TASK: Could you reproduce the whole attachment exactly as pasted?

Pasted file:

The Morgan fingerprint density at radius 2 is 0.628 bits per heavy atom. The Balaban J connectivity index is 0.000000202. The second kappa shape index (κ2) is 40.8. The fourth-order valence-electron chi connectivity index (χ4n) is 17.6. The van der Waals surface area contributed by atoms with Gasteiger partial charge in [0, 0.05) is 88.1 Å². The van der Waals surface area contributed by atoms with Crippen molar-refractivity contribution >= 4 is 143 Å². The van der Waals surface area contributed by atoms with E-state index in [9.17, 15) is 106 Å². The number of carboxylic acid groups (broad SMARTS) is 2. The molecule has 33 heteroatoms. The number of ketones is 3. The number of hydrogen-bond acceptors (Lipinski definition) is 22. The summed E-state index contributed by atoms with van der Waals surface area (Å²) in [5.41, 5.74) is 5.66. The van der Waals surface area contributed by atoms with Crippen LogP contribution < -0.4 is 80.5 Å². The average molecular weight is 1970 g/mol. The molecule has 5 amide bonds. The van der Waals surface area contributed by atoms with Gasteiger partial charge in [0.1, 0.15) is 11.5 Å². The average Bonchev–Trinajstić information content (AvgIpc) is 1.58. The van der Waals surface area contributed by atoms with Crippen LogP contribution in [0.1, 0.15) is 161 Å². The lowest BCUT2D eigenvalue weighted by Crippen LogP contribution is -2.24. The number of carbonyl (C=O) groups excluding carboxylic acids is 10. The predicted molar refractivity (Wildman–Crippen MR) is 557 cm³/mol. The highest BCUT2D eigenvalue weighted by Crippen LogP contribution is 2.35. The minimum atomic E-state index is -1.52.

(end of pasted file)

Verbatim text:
The Morgan fingerprint density at radius 2 is 0.628 bits per heavy atom. The Balaban J connectivity index is 0.000000202. The second kappa shape index (κ2) is 40.8. The fourth-order valence-electron chi connectivity index (χ4n) is 17.6. The van der Waals surface area contributed by atoms with Gasteiger partial charge in [0, 0.05) is 88.1 Å². The van der Waals surface area contributed by atoms with Crippen molar-refractivity contribution >= 4 is 143 Å². The van der Waals surface area contributed by atoms with E-state index in [9.17, 15) is 106 Å². The number of carboxylic acid groups (broad SMARTS) is 2. The molecule has 33 heteroatoms. The number of ketones is 3. The number of hydrogen-bond acceptors (Lipinski definition) is 22. The summed E-state index contributed by atoms with van der Waals surface area (Å²) in [5.41, 5.74) is 5.66. The van der Waals surface area contributed by atoms with Crippen LogP contribution < -0.4 is 80.5 Å². The average molecular weight is 1970 g/mol. The molecule has 5 amide bonds. The van der Waals surface area contributed by atoms with Gasteiger partial charge in [0.1, 0.15) is 11.5 Å². The average Bonchev–Trinajstić information content (AvgIpc) is 1.58. The van der Waals surface area contributed by atoms with Crippen LogP contribution in [0.1, 0.15) is 161 Å². The lowest BCUT2D eigenvalue weighted by Crippen LogP contribution is -2.24. The number of carbonyl (C=O) groups excluding carboxylic acids is 10. The predicted molar refractivity (Wildman–Crippen MR) is 557 cm³/mol. The highest BCUT2D eigenvalue weighted by Crippen LogP contribution is 2.35. The minimum atomic E-state index is -1.52.